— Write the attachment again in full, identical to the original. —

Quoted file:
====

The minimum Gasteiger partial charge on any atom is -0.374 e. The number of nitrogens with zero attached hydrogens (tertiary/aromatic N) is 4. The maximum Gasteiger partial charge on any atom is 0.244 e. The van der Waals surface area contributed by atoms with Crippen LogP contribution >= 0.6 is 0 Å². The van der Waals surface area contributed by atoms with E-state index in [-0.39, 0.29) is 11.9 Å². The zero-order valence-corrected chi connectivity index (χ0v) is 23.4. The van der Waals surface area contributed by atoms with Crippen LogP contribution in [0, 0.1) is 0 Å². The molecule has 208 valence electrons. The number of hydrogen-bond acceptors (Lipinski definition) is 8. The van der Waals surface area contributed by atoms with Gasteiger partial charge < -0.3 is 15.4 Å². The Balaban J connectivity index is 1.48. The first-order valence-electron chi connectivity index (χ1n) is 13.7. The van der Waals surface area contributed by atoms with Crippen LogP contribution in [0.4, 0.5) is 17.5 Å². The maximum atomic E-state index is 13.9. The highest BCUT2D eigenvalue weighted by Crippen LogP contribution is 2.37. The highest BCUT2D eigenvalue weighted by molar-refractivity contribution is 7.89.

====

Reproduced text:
The minimum Gasteiger partial charge on any atom is -0.374 e. The number of nitrogens with zero attached hydrogens (tertiary/aromatic N) is 4. The maximum Gasteiger partial charge on any atom is 0.244 e. The van der Waals surface area contributed by atoms with Crippen LogP contribution >= 0.6 is 0 Å². The van der Waals surface area contributed by atoms with E-state index in [-0.39, 0.29) is 11.9 Å². The zero-order valence-corrected chi connectivity index (χ0v) is 23.4. The van der Waals surface area contributed by atoms with Crippen LogP contribution in [0, 0.1) is 0 Å². The molecule has 208 valence electrons. The number of hydrogen-bond acceptors (Lipinski definition) is 8. The van der Waals surface area contributed by atoms with Gasteiger partial charge < -0.3 is 15.4 Å². The Balaban J connectivity index is 1.48. The first-order valence-electron chi connectivity index (χ1n) is 13.7. The van der Waals surface area contributed by atoms with Crippen LogP contribution in [0.4, 0.5) is 17.5 Å². The maximum atomic E-state index is 13.9. The highest BCUT2D eigenvalue weighted by Crippen LogP contribution is 2.37. The highest BCUT2D eigenvalue weighted by molar-refractivity contribution is 7.89.